Who or what gains power from satellite imagery, radio technology and meteorological data?
I invited Sophie Dyer and Sasha Engelmann to join us as part of #almanaccare by sharing for the first time the series of feminist principles guiding their open-weather project, which probes the noisy relationships between bodies, atmospheres and weather systems.
The open-weather feminist handbook has been informed by over two years of open-weather experiments in satellite image decoding, amateur radio, open data, and feminist tactics of sensing and séance. It is a living document co-written by Sasha Engelmann and Sophie Dyer. Inspiration for this document comes from many places, but it is informed greatly by the CLEAR Lab Handbook.
Foregrounding the body as a situated technology, as much as a method and analytic, the open-weather feminist handbook seeks to be a shared resource to map and challenge structures and narratives of domination involving weather data collection and access, while complicating ideas of the weather beyond the meteorological.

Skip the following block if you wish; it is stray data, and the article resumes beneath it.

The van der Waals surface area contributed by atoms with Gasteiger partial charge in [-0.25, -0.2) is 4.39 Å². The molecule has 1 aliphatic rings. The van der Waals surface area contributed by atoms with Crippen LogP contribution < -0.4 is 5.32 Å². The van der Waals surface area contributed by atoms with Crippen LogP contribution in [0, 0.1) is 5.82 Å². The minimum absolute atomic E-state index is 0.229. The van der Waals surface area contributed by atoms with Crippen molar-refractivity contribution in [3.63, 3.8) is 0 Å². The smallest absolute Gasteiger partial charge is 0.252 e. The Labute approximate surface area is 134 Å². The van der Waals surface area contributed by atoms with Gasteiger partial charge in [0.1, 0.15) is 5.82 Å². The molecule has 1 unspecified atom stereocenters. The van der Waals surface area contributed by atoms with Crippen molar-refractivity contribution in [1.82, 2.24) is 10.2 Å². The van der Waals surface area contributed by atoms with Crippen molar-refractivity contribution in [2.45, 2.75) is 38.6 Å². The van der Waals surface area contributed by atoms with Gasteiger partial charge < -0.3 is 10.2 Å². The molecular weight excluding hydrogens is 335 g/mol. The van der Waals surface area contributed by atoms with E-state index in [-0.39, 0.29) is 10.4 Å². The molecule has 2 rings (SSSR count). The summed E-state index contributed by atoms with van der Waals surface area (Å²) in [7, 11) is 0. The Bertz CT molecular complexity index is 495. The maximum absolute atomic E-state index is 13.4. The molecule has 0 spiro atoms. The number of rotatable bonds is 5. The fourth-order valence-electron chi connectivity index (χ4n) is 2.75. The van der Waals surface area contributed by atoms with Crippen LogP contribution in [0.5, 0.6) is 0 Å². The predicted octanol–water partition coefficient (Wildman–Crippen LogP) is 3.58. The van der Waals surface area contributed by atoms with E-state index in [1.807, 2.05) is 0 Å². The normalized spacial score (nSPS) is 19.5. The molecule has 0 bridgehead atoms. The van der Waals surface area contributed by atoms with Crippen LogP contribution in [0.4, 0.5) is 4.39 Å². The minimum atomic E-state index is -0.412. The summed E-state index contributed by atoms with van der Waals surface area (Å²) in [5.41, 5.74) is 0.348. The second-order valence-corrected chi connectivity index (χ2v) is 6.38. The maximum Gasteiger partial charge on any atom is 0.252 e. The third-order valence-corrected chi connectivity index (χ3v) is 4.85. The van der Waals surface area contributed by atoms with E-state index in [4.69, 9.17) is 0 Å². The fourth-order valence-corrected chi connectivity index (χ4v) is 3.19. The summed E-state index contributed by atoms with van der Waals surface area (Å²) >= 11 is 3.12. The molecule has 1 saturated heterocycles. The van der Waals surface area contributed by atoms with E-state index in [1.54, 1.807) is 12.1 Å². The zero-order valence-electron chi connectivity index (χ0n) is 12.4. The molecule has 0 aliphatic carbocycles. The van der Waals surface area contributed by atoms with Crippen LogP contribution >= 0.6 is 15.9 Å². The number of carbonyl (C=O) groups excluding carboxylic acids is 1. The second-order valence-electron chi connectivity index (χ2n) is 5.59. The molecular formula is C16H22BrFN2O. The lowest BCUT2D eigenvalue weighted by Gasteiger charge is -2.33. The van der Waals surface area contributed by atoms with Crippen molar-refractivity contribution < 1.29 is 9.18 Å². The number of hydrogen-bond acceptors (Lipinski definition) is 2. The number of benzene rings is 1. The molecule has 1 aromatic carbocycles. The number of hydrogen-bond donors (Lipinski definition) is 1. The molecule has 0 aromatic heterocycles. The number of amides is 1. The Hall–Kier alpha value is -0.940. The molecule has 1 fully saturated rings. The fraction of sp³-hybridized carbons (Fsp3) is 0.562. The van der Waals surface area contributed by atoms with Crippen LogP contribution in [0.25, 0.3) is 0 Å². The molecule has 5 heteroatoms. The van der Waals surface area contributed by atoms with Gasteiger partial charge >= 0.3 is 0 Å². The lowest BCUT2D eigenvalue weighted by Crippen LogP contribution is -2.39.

You can see the open-weather feminist handbook here.
Sophie Dyer is a feminist researcher, designer, and activist, specialised in visual and open source investigations. She works with Amnesty International’s Evidence Lab and is an Affiliate of The Berkman Klein Center for Internet & Society at Harvard University.
Sasha Engelmann explores interdisciplinary, feminist and creative approaches to environmental sensing. She is Lecturer in GeoHumanities at Royal Holloway University of London and a fellow at Akademie Schloss Solitude, Stuttgart.
The project is supported by Arts Council England Grants for the Arts.
Image credit: NOAA-18, London, 10 April 2020, 09:40 GMT. open-weather CC BY 4.0 during a series of experiments in open-weather.